2006 Alberta Progressive Conservative Leadership Race

On December 2, 2006, Alberta Progressive Conservative Party members selected Ed Stelmach as their new party leader and as the new Premier of Alberta. Stelmach replaced the retiring Ralph Klein, who held those roles for 13 years. Premier Stelmach won the leadership after two rounds of voting, defeating frontrunners Jim Dinning and Ted Morton. This article provides an overview of the leadership selection process, events, and results.

Events Leading up to the PC Party Leadership Contest

Background events leading to the leadership race

The Progressive Conservative Leadership Selection Process

How Does the Alberta PC Party Choose Its Leader?

Quick Guide to Voting for the Leader of the PC Party

How to guide for voting in the Progressive Conservatives leadership election

Candidates Running For the Leadership of the Progressive Conservatives

Background on the candidates and their policy platforms

Alberta Progressive Conservative Leadership Campaign News

A survey of current news, polls and issues surrounding the campaign

Results of the Alberta Progressive Conservative Leadership Contest

Highlights and winners of the votes

Source & Links for Further Information

List of Internet links for further information on the Progressive Conservative Leadership Race


Events Leading to the PC Party Leadership Election

Background events prefacing the leadership race

On November 25, 2006 and December 2, 2006, the Progressive Conservative Association of Alberta (PCAA) held an election to choose a new party leader. The leadership contest arose due to the resignation of Party Leader (and Premier) Ralph Klein on September 20, 2006. Klein remained in office until the party chose a new leader. Ed Stelmach became Alberta’s 13th Premier. 

March 2006 leadership vote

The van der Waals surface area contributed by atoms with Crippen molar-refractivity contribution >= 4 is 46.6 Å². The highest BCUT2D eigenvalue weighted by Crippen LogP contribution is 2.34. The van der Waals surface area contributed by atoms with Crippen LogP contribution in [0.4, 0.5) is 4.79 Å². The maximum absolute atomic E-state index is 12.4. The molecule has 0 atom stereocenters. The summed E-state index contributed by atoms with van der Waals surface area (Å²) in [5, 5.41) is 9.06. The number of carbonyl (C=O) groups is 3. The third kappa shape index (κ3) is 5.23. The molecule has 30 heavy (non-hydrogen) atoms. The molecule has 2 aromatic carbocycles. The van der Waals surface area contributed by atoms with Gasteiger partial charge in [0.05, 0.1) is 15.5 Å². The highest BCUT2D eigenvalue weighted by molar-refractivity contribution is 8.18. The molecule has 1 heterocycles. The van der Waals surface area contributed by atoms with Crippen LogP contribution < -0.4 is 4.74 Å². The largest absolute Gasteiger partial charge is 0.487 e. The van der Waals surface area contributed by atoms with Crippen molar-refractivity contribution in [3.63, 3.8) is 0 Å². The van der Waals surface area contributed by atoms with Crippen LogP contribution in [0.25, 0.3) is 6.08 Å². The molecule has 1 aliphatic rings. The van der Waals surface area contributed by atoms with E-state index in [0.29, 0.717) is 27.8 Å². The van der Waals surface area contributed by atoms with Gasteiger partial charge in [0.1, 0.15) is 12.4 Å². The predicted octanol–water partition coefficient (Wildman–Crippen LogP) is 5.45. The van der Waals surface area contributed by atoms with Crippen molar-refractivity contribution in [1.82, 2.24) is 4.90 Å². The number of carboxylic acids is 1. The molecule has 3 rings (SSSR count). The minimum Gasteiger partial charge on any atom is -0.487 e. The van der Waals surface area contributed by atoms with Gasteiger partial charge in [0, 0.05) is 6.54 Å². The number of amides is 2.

On March 14, 2006, Ralph Klein, who had been Premier of Alberta for 13 years, announced his intention to resign on October 31, 2007. Klein indicated he would remain Premier until a new leader was selected in a 2008 leadership contest. Some PC Party members regarded a two-year delay in replacing Klein as party leader unfavourably. In addition, Klein’s announcement that cabinet ministers who wished to run for the leadership would have to give up their cabinet posts by June 1, 2006 was not well received. Lyle Oberg, then Minister of Infrastructure and Transportation, was angered by this request. He also expressed concern about the toll a prolonged leadership race could have on the PC government’s ability to deal with billions in energy revenues that were in the provincial treasury. Oberg voiced his concerns over the leadership process and told his constituents in Brooks, Alberta that he would urge delegates at the March 31, 2006 leadership review not to support Klein. On March 23, 2006, Oberg’s comments resulted in a demotion from cabinet (with the possibility of returning after a six-month hiatus) and his indefinite suspension from the PC caucus. He later apologized for his remarks, saying they were made in the heat of the moment.

PC Mandatory Leadership Review

On March 31, 2006, a mandatory party leadership review was held. Party delegates voted on the question of whether Klein should continue as party leader. Prior to the leadership review, Klein had stated he would resign as leader in short order if he did not receive a “substantial majority” on this vote. When the vote was held and the results were tallied, Klein received 55.4 percent well below his personal threshold of a “substantial majority” of support. A few days later, Klein announced he would write a letter to party officials in September asking them to commence plans for finding the party’s next leader. He stated that a new leader would likely be chosen in October or November of 2006, and that he would leave office shortly thereafter. On September 20, 2006, Klein officially announced his resignation, triggering the race for the next leader of the PC party, and by extension, the race for the Premier of Alberta.

Implications for the Alberta Cabinet

Following Klein’s original announcement that he intended to leave office, he requested that all cabinet members interested in running for the leadership resign and move to the back bench by June 1, 2006. Although the request was not unprecedented, it was controversial considering the Premier’s lengthy departure timeline. Klein subsequently explained that his request to have cabinet ministers resign was intended to create a level playing field for all candidates. He also sought to limit the ability of any members of his cabinet team, who were also leadership candidates, to make decisions or statements that could affect the government in the interim.


The Progressive Conservative Leadership Selection Process

How Does the Alberta PC Party Choose Its Leader?

The Voting Format